Posted on | September 3, 2010 | 9 Comments
Few of us come so near greatness as to be crushed by a defeat. This week, after 22 years with Heal the Bay, the man synonymous in Los Angeles with the health of our ocean and beaches was crushed. Moreover, he was flattened while the nation was watching. Until the wee hours of August 31st, it seemed as if Mark Gold, president of Heal the Bay, had led California, and hence the country, in a ban of the single-use plastic bags handed out in stores. Then the state senate rejected the ban, 21-14.
On the morning of September 1st, as news organizations reported how plastics industry lobbyists stopped the first bag ban in the nation, Gold’s blog “Spouting Off” was surprisingly empty. Over at Heal the Bay, the Action Alert asking Californians to call their senators to support AB 1998 still sat on the website.
Where was Mark? Aside from taking calls from reporters such as Steve Lopez, he was penning what eventually did come up on Spouting Off, “State Senate: Industry Bagmen,” a response whose coolest moment may have been the suggestion that we send Senators Aanestad, Ashburn, Calderon, Codgill, Correa, Denham, Ducheny, Dutton, Emerson, Florez, Harman, Hollingsworth, Huff, Negrete McLeod, Price, Romero, Runner, Walters, Wolk, Wright and Wyland our plastic bags.
A politician might have held fire, but Mark is an ecologist with a doctorate in environmental science who believes that the ever-mounting menace of marine debris is perhaps the one straightforward issue that every Californian, even state senators, should be able to understand. That is a reasonable belief and his defeat leaves California in a sordid light. As disgraced former assemblyman Fabian Núñez entered lobbying hard for the plastics industry, it became as simple and dark a story as the father of a murderer beat down the initiative of the son of a probation officer.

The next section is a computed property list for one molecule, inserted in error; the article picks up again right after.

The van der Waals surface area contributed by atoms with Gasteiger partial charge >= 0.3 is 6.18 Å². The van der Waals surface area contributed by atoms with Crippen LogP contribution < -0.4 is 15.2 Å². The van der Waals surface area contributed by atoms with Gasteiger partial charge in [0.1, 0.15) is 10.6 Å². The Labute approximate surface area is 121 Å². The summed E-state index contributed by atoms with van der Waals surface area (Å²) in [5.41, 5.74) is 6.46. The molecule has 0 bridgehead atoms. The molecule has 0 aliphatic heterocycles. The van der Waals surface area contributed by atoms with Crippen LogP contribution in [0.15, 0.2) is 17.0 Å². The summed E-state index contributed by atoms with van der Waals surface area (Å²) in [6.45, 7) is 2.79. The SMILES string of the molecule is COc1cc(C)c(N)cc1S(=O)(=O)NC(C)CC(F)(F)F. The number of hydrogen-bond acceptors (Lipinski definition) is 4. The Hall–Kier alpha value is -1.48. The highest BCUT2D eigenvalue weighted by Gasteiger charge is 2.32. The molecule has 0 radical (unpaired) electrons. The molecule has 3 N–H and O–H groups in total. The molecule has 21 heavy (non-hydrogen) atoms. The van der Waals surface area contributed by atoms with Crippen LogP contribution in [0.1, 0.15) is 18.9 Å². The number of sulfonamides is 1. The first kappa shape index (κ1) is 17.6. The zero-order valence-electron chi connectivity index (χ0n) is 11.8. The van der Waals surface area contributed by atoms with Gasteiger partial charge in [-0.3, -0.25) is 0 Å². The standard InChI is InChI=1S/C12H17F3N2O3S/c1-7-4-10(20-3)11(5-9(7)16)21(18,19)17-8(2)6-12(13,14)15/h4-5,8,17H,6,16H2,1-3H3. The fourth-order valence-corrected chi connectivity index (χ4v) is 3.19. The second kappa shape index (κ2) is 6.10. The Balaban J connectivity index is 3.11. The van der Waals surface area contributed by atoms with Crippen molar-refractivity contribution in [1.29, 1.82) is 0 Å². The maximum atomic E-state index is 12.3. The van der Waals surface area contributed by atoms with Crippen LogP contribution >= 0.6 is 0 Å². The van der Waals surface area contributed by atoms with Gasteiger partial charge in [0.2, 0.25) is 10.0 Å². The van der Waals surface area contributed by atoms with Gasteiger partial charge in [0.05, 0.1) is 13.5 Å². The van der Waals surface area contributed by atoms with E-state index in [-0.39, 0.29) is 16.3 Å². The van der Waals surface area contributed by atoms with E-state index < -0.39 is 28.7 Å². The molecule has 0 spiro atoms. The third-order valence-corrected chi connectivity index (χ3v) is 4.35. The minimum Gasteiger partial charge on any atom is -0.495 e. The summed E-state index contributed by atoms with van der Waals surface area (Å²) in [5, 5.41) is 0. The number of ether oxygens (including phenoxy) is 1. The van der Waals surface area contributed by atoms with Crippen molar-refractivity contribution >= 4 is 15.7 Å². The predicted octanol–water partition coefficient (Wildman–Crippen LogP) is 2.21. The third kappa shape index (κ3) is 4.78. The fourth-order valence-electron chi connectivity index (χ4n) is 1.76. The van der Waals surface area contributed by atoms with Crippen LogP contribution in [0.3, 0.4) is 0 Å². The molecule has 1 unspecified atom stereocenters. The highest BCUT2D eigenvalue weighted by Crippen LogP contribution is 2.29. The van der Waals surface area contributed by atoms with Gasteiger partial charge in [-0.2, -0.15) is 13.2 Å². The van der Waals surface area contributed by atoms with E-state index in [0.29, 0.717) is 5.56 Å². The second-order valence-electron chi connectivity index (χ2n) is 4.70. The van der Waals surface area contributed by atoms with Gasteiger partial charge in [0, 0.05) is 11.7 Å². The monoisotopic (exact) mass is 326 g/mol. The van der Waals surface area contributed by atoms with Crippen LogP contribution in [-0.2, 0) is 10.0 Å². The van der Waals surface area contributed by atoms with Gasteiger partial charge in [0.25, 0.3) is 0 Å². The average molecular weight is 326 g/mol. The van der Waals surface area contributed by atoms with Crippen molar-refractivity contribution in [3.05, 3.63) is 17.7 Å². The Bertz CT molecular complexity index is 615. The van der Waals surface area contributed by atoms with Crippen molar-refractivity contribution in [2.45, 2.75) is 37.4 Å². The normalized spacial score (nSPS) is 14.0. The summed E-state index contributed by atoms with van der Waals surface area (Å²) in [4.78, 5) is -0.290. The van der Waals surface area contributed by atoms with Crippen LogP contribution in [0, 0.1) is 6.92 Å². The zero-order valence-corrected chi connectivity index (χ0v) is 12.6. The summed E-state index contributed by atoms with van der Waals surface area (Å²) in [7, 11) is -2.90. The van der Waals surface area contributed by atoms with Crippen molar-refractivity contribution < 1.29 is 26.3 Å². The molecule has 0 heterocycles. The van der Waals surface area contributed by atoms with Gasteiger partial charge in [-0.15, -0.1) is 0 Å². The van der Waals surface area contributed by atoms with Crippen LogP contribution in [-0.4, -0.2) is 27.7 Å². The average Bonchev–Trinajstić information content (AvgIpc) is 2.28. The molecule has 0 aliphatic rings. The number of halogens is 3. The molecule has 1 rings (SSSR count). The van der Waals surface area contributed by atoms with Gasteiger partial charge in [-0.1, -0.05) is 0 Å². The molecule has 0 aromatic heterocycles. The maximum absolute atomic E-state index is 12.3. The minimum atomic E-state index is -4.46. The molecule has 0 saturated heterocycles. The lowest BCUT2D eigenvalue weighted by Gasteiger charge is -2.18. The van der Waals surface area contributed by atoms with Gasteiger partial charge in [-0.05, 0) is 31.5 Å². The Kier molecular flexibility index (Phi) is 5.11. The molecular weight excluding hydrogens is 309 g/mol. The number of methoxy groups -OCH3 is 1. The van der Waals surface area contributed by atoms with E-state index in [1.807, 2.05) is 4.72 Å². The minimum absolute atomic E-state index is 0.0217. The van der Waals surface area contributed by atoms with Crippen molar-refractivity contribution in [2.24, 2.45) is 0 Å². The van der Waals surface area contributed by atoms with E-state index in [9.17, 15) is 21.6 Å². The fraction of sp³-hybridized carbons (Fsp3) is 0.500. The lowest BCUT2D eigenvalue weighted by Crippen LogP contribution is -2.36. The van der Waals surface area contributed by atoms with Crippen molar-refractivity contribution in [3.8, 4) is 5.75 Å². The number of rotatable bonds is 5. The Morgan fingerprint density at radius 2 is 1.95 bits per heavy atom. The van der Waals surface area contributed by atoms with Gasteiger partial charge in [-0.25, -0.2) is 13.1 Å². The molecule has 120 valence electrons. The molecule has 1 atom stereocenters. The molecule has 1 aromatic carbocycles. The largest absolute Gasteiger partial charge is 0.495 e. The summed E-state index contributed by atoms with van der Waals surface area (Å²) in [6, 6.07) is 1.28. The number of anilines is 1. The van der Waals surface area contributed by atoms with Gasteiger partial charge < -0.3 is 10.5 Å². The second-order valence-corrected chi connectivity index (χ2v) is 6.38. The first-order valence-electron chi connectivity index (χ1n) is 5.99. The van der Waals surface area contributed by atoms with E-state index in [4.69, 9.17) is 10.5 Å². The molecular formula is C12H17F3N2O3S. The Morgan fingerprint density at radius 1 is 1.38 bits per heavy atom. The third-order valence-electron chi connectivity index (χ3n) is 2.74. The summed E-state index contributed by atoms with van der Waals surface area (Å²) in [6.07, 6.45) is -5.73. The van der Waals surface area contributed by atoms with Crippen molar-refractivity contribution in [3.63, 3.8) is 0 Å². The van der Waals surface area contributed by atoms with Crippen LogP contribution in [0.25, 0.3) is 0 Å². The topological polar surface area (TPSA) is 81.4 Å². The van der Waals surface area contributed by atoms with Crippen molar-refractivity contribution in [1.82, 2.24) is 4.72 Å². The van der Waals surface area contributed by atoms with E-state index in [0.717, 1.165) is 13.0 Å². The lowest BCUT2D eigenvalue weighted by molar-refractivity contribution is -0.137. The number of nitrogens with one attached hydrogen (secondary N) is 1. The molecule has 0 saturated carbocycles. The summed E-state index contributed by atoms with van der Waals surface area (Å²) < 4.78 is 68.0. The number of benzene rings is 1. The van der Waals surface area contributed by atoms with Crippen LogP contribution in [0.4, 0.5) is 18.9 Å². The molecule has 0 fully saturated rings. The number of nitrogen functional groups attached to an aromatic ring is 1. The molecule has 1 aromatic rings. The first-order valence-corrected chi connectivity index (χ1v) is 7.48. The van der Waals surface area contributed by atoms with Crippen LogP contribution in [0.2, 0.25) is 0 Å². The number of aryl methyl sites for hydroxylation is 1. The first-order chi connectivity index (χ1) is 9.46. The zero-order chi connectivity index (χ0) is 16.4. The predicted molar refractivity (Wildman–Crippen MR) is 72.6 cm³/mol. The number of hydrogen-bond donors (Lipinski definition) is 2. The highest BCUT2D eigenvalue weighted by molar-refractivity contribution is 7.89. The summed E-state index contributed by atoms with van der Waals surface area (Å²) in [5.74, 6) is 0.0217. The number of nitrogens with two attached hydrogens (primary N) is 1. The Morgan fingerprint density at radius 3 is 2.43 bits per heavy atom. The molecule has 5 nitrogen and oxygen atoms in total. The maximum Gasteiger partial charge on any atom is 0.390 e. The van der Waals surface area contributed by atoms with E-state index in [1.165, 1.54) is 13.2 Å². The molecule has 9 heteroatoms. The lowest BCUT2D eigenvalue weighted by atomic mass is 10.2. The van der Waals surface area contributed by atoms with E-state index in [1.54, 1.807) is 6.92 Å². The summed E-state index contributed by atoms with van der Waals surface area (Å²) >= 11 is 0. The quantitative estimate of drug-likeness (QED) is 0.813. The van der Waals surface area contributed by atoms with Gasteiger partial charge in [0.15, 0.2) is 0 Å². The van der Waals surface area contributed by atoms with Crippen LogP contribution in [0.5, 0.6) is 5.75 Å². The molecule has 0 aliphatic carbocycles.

Mark’s defeat was a defeat for every Californian who goes to the beach, who cares about the Pacific, or who benefits from tax dollars of the millions to come to our state because of its spectacular coastline. (Note to Aanestad through Wyland, they don’t come looking for dead seals beached in a tangle of plastic.)
While in the woulda, coulda and shoulda department, Mark’s campaign might have benefited from fewer movie stars and more grocers who saw the sense in what he was saying and supported his bill, AB 1998 still should have passed. Mark still should have been carried off on the arms of Rosario Dawson and Amy Smart and run through many chic and fabulous places. As for those who suggest that Heal the Bay is somehow too Santa Monica, too glamorous, answer this: Who exactly needs clean beaches the most? Working class Californians who can’t afford to go elsewhere, or movie stars?
Before suggesting that Heal the Bay is somehow Warner Bros. by the beach, cynics who play the race or class card should try keeping up with Mark Gold as he hashes over the gritty on Total Maximum Daily Loads of pollutants that enter our storm drains, or goes head to head against utilities over power plant cooling systems. None of that is on the menu at Spago.
Mark Gold didn’t fail. California failed Mark and its own best interests. AB 1998 failed because we Californians failed to sufficiently impress on our senators that they had to pass it or they were fired. This fight isn’t over and when it is won, it will be a victory for all of us, not least Mark Gold.